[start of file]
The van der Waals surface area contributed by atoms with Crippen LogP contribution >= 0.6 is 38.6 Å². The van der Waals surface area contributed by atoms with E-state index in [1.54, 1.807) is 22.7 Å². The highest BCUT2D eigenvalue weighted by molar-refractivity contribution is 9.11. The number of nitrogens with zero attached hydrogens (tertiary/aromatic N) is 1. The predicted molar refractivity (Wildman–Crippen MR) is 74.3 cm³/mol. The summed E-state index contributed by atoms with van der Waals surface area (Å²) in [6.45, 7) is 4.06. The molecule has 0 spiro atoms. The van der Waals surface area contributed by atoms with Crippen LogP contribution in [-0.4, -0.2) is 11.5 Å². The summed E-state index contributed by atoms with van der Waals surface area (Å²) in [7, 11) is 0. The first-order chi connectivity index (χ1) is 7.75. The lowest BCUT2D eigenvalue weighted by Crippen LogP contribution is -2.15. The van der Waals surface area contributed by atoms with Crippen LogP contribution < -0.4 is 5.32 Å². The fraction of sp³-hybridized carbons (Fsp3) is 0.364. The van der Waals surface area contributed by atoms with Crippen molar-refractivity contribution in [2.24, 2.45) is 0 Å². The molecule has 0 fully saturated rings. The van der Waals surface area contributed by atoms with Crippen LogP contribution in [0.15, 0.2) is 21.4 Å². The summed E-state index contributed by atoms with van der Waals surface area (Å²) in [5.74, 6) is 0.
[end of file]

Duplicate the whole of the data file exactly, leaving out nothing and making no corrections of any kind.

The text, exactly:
The van der Waals surface area contributed by atoms with Crippen LogP contribution >= 0.6 is 38.6 Å². The van der Waals surface area contributed by atoms with E-state index in [1.54, 1.807) is 22.7 Å². The highest BCUT2D eigenvalue weighted by molar-refractivity contribution is 9.11. The number of nitrogens with zero attached hydrogens (tertiary/aromatic N) is 1. The predicted molar refractivity (Wildman–Crippen MR) is 74.3 cm³/mol. The summed E-state index contributed by atoms with van der Waals surface area (Å²) in [6.45, 7) is 4.06. The molecule has 0 spiro atoms. The van der Waals surface area contributed by atoms with Crippen LogP contribution in [-0.4, -0.2) is 11.5 Å². The summed E-state index contributed by atoms with van der Waals surface area (Å²) in [7, 11) is 0. The first-order chi connectivity index (χ1) is 7.75. The lowest BCUT2D eigenvalue weighted by Crippen LogP contribution is -2.15. The van der Waals surface area contributed by atoms with Crippen LogP contribution < -0.4 is 5.32 Å². The fraction of sp³-hybridized carbons (Fsp3) is 0.364. The van der Waals surface area contributed by atoms with Crippen molar-refractivity contribution in [2.24, 2.45) is 0 Å². The molecule has 0 fully saturated rings. The van der Waals surface area contributed by atoms with Crippen LogP contribution in [0.15, 0.2) is 21.4 Å². The summed E-state index contributed by atoms with van der Waals surface area (Å²) in [5.74, 6) is 0.